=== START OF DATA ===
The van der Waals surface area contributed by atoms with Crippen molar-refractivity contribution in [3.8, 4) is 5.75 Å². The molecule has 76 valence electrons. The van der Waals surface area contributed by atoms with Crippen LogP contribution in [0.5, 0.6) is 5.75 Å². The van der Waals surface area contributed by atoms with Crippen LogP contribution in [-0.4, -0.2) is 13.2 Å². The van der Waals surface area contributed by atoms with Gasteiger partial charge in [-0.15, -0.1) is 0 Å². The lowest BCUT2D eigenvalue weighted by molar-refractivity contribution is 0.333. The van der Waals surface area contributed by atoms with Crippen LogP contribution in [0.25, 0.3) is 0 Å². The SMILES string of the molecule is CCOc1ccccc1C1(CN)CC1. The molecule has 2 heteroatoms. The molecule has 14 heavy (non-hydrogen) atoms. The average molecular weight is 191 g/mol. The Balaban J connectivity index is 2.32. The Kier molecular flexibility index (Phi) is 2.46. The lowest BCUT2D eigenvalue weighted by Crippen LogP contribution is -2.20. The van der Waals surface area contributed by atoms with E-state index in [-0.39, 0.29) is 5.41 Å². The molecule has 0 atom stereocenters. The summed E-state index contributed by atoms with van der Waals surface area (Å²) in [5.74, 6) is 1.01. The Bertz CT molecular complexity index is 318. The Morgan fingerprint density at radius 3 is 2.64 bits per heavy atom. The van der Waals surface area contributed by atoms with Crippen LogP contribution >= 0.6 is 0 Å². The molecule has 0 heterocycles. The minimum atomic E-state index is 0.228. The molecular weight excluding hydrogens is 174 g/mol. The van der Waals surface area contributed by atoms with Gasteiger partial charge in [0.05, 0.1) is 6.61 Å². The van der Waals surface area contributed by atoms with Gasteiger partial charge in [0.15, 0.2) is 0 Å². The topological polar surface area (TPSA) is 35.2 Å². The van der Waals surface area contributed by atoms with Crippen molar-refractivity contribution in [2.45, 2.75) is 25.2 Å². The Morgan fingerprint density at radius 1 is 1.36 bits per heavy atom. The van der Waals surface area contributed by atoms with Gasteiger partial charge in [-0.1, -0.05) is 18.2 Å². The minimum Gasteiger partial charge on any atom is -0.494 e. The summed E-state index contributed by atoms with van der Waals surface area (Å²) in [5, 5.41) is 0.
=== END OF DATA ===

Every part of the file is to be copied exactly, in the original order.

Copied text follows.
The van der Waals surface area contributed by atoms with Crippen molar-refractivity contribution in [3.8, 4) is 5.75 Å². The molecule has 76 valence electrons. The van der Waals surface area contributed by atoms with Crippen LogP contribution in [0.5, 0.6) is 5.75 Å². The van der Waals surface area contributed by atoms with Crippen LogP contribution in [-0.4, -0.2) is 13.2 Å². The van der Waals surface area contributed by atoms with Gasteiger partial charge in [-0.15, -0.1) is 0 Å². The lowest BCUT2D eigenvalue weighted by molar-refractivity contribution is 0.333. The van der Waals surface area contributed by atoms with Crippen LogP contribution in [0.25, 0.3) is 0 Å². The SMILES string of the molecule is CCOc1ccccc1C1(CN)CC1. The molecule has 2 heteroatoms. The molecule has 14 heavy (non-hydrogen) atoms. The average molecular weight is 191 g/mol. The Balaban J connectivity index is 2.32. The Kier molecular flexibility index (Phi) is 2.46. The lowest BCUT2D eigenvalue weighted by Crippen LogP contribution is -2.20. The van der Waals surface area contributed by atoms with E-state index in [-0.39, 0.29) is 5.41 Å². The molecule has 0 atom stereocenters. The summed E-state index contributed by atoms with van der Waals surface area (Å²) in [5.74, 6) is 1.01. The Bertz CT molecular complexity index is 318. The Morgan fingerprint density at radius 3 is 2.64 bits per heavy atom. The van der Waals surface area contributed by atoms with Crippen LogP contribution >= 0.6 is 0 Å². The molecule has 0 heterocycles. The minimum atomic E-state index is 0.228. The molecular weight excluding hydrogens is 174 g/mol. The van der Waals surface area contributed by atoms with Gasteiger partial charge in [0.05, 0.1) is 6.61 Å². The van der Waals surface area contributed by atoms with Gasteiger partial charge in [0.15, 0.2) is 0 Å². The topological polar surface area (TPSA) is 35.2 Å². The van der Waals surface area contributed by atoms with Crippen molar-refractivity contribution in [2.45, 2.75) is 25.2 Å². The Morgan fingerprint density at radius 1 is 1.36 bits per heavy atom. The van der Waals surface area contributed by atoms with Gasteiger partial charge in [-0.1, -0.05) is 18.2 Å². The minimum Gasteiger partial charge on any atom is -0.494 e. The summed E-state index contributed by atoms with van der Waals surface area (Å²) in [5, 5.41) is 0.